Signed, lower right: W. Whittredge
Farm labor appears effortless in this painting as a horseman drives cattle across a sunlit field. Farmers have always faced incredible economic precarity and long, hard work, but this painting uses nostalgia to promote a myth that the past was a simpler time. Ignoring the realities of farm work encouraged deeper economic stratification between social classes. The wealthy Manhattan merchant who owned this painting never knew the true toils of agricultural labor.
Before he studied in Düsseldorf with Emanuel Leutze, Worthington Whittredge began his career in Cincinnati, where he developed a close friendship with Robert Duncanson. Compare this painting with Duncanson’s Stone Bridge on view in this exhibition.
From the 2022 exhibition Historical Imaginary, curated by Michael Hartman, Jonathan Little Cohen Associate Curator of American Art
Film Studies 42.23, Travelers and Tourists, Heidi Denzel, Spring 2023
History 63.02, Reading Artifacts: The Material Culture of Science, Whitney Barlow Robles, Spring 2023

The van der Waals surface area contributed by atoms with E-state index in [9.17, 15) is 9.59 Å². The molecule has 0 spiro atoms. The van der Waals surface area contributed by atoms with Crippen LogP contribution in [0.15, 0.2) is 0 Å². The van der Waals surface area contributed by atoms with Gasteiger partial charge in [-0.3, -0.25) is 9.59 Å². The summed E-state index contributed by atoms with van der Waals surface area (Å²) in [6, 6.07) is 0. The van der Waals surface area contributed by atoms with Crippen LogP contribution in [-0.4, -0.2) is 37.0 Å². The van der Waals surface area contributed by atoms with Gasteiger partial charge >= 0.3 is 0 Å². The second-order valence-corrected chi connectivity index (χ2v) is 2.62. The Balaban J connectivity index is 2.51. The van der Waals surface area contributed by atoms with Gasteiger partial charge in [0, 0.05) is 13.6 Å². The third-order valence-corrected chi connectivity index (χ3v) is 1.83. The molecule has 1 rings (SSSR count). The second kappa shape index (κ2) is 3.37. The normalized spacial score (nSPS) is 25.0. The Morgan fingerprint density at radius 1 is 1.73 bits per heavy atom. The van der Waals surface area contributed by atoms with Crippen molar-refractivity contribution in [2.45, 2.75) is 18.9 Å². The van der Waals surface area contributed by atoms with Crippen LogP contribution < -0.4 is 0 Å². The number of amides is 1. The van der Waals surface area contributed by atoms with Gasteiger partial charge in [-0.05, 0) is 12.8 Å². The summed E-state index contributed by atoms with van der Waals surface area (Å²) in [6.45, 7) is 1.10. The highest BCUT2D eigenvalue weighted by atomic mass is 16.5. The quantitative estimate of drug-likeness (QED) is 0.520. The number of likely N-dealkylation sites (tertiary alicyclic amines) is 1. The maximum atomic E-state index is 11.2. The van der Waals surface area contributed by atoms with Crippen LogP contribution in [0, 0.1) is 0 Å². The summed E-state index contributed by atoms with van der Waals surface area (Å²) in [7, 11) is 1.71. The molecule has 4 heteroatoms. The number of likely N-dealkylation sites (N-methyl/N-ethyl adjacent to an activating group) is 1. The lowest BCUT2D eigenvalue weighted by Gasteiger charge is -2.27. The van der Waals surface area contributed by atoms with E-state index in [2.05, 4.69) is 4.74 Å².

American Viewpoints: Painting and Sculpture from the Hood Museum of Art, Timken Museum of Art, San Diego, California, May 5-August 31, 2003.
Historical Imaginary, Luise and Morton Kaish Gallery, Hood Museum of Art, Dartmouth College, Hanover, New Hampshire, December 17, 2022-November 12, 2023.
Israel Sack Gallery, Hood Museum of Art, Dartmouth College, Hanover, New Hampshire, May 7, 2002-February 28, 2003.
Barbara J. MacAdam, American Art at Dartmouth: Highlights from the Hood Muesum of Art, Hanover: Trustees of Dartmouth College, 2007, p. 52, no. 31.
Date unknown, in the collection of the donor's great-grandmother Mary Ely Miller (Mrs. Charles) (1849-1929), West 37th Street, New York, New York; probably 1929-1951, in the collection of the donor's grandmother, Laura Miller Isham; 1951-1989, in the collection of Mary C. Schmid; 1989 given to Dartmouth College by Robert and Mary C. Schmid, Hanover, New Hampshire.
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